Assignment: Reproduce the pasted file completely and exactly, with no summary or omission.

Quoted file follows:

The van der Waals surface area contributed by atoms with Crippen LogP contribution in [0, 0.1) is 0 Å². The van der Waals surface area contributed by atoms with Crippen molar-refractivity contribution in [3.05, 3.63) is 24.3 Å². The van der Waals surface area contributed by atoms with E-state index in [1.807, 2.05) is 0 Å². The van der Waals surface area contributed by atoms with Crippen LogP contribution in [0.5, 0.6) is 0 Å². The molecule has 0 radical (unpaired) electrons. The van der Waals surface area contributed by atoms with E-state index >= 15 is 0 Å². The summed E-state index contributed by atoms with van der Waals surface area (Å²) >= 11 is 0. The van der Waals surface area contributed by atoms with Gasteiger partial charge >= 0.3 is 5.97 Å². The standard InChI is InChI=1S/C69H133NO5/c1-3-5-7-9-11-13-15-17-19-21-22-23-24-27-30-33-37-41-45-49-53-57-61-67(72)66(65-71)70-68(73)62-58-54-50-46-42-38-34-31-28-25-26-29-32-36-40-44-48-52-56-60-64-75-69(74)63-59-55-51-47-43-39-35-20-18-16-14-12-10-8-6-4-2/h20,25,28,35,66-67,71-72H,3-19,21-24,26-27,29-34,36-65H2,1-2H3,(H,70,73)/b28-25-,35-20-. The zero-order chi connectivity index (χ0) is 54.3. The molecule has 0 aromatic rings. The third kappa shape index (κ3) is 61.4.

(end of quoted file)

The van der Waals surface area contributed by atoms with Crippen LogP contribution in [0, 0.1) is 0 Å². The van der Waals surface area contributed by atoms with Crippen molar-refractivity contribution in [3.05, 3.63) is 24.3 Å². The van der Waals surface area contributed by atoms with E-state index in [1.807, 2.05) is 0 Å². The van der Waals surface area contributed by atoms with Crippen LogP contribution in [0.5, 0.6) is 0 Å². The molecule has 0 radical (unpaired) electrons. The van der Waals surface area contributed by atoms with E-state index >= 15 is 0 Å². The summed E-state index contributed by atoms with van der Waals surface area (Å²) >= 11 is 0. The van der Waals surface area contributed by atoms with Gasteiger partial charge >= 0.3 is 5.97 Å². The standard InChI is InChI=1S/C69H133NO5/c1-3-5-7-9-11-13-15-17-19-21-22-23-24-27-30-33-37-41-45-49-53-57-61-67(72)66(65-71)70-68(73)62-58-54-50-46-42-38-34-31-28-25-26-29-32-36-40-44-48-52-56-60-64-75-69(74)63-59-55-51-47-43-39-35-20-18-16-14-12-10-8-6-4-2/h20,25,28,35,66-67,71-72H,3-19,21-24,26-27,29-34,36-65H2,1-2H3,(H,70,73)/b28-25-,35-20-. The zero-order chi connectivity index (χ0) is 54.3. The molecule has 0 aromatic rings. The third kappa shape index (κ3) is 61.4.